Andrew Tann – Crapes Fruit Farm – Medlar

Andrew Tann – Crapes Fruit Farm – Medlar

Slow Food UK is incredibly proud to have Ark of Taste producers like Andrew Tann from Crapes Fruit Farm on board. Please read more about Andrew and his forgotten food the Medlar below.

How Andrew got into producing Medlars and why he chose this particular product
Andrew is the third generation of Tann growing fruit at Crapes Fruit Farm, a 15 acre picturesque family-run orchard near Colchester. Crapes Fruit Farm is dedicated to a variety of apples, as well as other seasonal fruits such as medlars, plums and cherries, grown with a minimum of chemicals, and an expert fruit growing knowledge passed down through generations. Andrew has fond memories of pots of Medlar jelly and cheese made from the fruit of the trees in his Great uncle’s garden. His father, John, planted a row of Medlar trees primarily to be used as a windbreak, and they have been present on the farm ever since. Having previously supplied jam manufacturers, he now focuses predominantly on providing his fruit directly to private consumers rather than for wholesale trade. Andrew believe respecting the land he grows on is integral to the quality of fruit he produces. The orchards are home to a variety of wildlife from wrens and woodpeckers to deer and rabbits, as well as other plant life. Respecting this beautiful landscape, and the natural environment in which his fruit grow means that his produce have a “unique Crapes flavour”.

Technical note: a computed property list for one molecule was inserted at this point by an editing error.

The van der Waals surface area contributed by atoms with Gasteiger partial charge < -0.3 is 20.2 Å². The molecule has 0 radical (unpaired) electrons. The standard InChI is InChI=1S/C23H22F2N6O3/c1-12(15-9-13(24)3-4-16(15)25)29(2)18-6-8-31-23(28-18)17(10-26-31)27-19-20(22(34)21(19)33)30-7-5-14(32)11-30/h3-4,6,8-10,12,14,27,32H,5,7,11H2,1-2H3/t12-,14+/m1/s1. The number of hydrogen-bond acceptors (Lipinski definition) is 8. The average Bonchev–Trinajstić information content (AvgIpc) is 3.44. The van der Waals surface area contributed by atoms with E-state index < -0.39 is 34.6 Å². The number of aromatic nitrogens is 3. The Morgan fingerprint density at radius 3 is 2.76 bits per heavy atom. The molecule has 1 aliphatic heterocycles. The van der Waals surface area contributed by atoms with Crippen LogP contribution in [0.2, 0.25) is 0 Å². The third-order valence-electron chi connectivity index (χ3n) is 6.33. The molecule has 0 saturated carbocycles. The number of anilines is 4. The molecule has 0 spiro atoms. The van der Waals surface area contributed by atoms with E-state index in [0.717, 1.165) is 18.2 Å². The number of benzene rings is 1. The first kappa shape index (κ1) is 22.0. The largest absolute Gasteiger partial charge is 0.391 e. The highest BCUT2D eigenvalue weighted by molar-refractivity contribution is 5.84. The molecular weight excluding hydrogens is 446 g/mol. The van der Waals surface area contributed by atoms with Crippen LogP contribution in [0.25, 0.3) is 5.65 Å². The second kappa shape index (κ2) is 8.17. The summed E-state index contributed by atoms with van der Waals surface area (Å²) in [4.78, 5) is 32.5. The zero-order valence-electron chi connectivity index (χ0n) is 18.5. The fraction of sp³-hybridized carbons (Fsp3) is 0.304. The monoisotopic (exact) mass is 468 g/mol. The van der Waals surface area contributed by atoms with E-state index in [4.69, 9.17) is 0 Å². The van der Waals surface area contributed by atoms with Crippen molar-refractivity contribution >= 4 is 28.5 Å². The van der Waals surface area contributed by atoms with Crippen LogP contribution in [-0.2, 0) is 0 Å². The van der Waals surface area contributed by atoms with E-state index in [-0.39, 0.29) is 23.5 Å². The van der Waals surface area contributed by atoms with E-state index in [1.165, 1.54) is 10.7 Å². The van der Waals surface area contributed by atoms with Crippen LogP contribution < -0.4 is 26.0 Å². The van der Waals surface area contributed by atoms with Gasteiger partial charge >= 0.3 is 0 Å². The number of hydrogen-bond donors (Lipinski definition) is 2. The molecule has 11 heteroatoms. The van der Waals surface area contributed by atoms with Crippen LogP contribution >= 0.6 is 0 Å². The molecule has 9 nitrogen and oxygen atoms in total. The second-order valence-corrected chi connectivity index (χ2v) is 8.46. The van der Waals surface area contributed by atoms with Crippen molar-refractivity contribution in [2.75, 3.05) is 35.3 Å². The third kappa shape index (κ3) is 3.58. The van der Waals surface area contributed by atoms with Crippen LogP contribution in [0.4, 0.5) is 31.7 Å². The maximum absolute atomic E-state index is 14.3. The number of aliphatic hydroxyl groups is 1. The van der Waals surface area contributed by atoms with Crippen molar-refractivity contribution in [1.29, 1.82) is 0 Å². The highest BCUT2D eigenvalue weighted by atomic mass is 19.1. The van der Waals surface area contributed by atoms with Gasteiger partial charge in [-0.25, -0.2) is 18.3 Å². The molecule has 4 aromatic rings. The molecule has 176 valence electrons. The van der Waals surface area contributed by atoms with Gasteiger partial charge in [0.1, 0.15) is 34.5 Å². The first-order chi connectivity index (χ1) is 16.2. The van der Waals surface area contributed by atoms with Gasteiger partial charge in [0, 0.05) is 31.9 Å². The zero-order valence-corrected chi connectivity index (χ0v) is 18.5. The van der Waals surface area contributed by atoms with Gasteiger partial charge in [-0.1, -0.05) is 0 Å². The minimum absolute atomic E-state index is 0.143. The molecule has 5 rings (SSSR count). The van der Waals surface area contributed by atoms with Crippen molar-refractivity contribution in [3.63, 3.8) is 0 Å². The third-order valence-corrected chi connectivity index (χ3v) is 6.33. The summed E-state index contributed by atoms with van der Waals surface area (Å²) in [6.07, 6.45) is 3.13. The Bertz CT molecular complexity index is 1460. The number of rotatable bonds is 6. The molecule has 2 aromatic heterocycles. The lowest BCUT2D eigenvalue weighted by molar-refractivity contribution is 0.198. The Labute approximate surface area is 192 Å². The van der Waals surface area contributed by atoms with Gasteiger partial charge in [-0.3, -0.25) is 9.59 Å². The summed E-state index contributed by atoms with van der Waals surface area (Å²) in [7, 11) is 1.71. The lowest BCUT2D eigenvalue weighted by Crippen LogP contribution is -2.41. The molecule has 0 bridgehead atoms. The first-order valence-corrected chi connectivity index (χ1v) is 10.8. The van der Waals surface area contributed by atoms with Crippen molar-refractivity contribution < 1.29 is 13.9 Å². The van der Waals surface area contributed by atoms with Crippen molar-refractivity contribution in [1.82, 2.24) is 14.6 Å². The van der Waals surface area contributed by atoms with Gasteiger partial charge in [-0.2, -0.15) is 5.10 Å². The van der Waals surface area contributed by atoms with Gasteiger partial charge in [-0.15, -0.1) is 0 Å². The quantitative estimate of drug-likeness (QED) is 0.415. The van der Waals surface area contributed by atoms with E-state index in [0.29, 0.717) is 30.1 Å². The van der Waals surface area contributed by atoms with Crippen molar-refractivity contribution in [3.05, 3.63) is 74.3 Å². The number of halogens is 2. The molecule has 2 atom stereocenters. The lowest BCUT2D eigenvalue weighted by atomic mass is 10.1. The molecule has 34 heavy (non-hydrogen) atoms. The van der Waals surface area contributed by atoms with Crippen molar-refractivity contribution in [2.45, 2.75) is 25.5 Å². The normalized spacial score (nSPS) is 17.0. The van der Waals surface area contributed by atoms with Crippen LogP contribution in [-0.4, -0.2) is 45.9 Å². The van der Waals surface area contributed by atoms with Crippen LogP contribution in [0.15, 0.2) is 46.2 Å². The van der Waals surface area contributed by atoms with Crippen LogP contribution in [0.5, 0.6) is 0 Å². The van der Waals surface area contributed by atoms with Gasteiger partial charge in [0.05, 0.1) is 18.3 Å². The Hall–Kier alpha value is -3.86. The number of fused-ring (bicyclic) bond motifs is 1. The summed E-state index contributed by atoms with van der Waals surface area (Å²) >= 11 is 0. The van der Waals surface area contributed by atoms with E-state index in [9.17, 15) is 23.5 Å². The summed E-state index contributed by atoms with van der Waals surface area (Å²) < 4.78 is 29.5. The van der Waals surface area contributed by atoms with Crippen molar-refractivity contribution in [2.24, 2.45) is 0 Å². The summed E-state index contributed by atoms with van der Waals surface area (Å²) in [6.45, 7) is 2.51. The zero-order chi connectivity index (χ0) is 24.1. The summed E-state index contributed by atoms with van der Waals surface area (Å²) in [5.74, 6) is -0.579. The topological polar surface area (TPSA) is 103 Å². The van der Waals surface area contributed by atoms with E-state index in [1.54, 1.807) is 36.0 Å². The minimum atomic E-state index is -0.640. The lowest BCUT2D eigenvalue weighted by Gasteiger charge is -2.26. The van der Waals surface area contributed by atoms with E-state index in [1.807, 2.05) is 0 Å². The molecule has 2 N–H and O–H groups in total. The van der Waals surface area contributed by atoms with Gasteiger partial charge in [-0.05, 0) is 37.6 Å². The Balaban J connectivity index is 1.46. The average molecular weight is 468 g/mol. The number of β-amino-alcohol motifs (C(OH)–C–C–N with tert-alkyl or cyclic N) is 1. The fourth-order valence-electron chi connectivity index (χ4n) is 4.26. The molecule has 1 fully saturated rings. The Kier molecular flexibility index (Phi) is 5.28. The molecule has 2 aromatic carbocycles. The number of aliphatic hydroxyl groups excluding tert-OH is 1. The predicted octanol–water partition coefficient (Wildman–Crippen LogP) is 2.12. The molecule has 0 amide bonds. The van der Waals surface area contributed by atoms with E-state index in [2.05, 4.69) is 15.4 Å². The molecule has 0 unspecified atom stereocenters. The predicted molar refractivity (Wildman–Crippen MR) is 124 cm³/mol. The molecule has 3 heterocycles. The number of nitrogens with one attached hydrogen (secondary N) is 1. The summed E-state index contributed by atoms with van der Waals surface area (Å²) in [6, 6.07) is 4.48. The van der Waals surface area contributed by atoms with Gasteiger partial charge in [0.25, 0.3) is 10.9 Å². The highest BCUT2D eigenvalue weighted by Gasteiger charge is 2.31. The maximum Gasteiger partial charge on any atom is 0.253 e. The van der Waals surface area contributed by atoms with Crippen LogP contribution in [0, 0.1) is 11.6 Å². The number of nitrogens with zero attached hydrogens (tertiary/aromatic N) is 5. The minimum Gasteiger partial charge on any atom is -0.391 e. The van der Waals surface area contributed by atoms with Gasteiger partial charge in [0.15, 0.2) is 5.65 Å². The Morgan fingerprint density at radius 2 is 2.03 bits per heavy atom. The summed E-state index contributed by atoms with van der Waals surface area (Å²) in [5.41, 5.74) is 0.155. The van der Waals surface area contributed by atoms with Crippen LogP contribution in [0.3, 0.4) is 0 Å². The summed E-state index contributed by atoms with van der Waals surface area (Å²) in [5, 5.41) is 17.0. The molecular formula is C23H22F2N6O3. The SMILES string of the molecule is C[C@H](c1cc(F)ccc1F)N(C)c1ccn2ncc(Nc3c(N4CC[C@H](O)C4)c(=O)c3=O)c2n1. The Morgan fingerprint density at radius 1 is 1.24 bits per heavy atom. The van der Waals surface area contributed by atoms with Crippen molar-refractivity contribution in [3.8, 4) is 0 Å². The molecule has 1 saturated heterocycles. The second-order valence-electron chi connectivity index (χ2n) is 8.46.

The challenges that Andrew is facing producing Medlars
The biggest challenge for Andrew is adapting to the vagueries of the weather.

Products that Andrew is offering 
Crapes Fruit Farm primarily grows a variety of apples but he also grows Medlars, as well as plums, quince and cherries. For more information on how to buy his fruit and seasonality please visit the website or ring the farm.

Andrew’s favourite Medlar recipe

Andrew kindly provided us with a recipe for Medlar jelly, the kind he used to eat at his Great uncles house:

“Basically, late in November 1.5 kg of the fruits can be roughly chopped, immersed and simmered in water until they are soft. For the jelly, simply strain through a muslin cloth and add the juice of, say, 4 lemons to 2 litres of  juice, and some apple pectin, about an eighth of the total volume  to which 1.5 kg sugar is added. Then boil up and jar once the ‘dripping’ consistency looks right on your wooden spoon edge. “

The jelly is very rich so small pots are appropriate.

Contact details
Address: Rectory Road, Aldham, Colchester, Essex CO6 3RR
E-Mail: andrew.tann1@virgin.net
Phone: 01206 212 375
Website: www.crape.wordpress.com

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